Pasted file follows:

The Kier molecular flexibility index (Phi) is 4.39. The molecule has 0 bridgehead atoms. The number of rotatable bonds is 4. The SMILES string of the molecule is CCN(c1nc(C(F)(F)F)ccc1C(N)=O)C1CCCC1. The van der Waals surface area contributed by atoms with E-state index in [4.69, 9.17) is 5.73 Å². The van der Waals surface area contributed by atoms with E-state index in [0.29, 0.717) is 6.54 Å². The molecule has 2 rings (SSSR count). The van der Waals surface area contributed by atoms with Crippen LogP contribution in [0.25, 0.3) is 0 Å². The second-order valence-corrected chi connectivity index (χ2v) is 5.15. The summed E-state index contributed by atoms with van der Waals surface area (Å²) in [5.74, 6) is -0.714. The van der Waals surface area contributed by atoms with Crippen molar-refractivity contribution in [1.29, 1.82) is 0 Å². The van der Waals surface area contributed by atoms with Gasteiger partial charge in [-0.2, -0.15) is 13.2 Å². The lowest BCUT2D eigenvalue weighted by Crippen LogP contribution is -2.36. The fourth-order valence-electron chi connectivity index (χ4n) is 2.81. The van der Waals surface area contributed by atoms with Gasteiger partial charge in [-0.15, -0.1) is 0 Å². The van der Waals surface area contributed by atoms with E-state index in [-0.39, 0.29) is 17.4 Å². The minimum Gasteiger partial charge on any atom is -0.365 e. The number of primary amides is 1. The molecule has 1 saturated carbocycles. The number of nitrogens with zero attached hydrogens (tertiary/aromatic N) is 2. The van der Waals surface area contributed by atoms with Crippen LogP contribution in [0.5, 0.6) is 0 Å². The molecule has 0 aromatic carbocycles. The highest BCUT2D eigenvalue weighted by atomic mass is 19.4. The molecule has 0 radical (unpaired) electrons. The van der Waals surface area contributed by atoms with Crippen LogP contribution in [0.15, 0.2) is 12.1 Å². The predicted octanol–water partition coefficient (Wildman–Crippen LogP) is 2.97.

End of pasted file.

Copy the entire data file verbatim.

The Kier molecular flexibility index (Phi) is 4.39. The molecule has 0 bridgehead atoms. The number of rotatable bonds is 4. The SMILES string of the molecule is CCN(c1nc(C(F)(F)F)ccc1C(N)=O)C1CCCC1. The van der Waals surface area contributed by atoms with E-state index in [4.69, 9.17) is 5.73 Å². The van der Waals surface area contributed by atoms with E-state index in [0.29, 0.717) is 6.54 Å². The molecule has 2 rings (SSSR count). The van der Waals surface area contributed by atoms with Crippen LogP contribution in [0.25, 0.3) is 0 Å². The second-order valence-corrected chi connectivity index (χ2v) is 5.15. The summed E-state index contributed by atoms with van der Waals surface area (Å²) in [5.74, 6) is -0.714. The van der Waals surface area contributed by atoms with Crippen molar-refractivity contribution in [1.29, 1.82) is 0 Å². The van der Waals surface area contributed by atoms with Gasteiger partial charge in [-0.2, -0.15) is 13.2 Å². The lowest BCUT2D eigenvalue weighted by Crippen LogP contribution is -2.36. The fourth-order valence-electron chi connectivity index (χ4n) is 2.81. The van der Waals surface area contributed by atoms with Gasteiger partial charge in [-0.15, -0.1) is 0 Å². The van der Waals surface area contributed by atoms with E-state index in [-0.39, 0.29) is 17.4 Å². The minimum Gasteiger partial charge on any atom is -0.365 e. The number of primary amides is 1. The molecule has 1 saturated carbocycles. The number of nitrogens with zero attached hydrogens (tertiary/aromatic N) is 2. The van der Waals surface area contributed by atoms with Crippen LogP contribution in [0.5, 0.6) is 0 Å². The molecule has 0 aromatic carbocycles. The highest BCUT2D eigenvalue weighted by atomic mass is 19.4. The molecule has 0 radical (unpaired) electrons. The van der Waals surface area contributed by atoms with Crippen LogP contribution in [0.15, 0.2) is 12.1 Å². The predicted octanol–water partition coefficient (Wildman–Crippen LogP) is 2.97.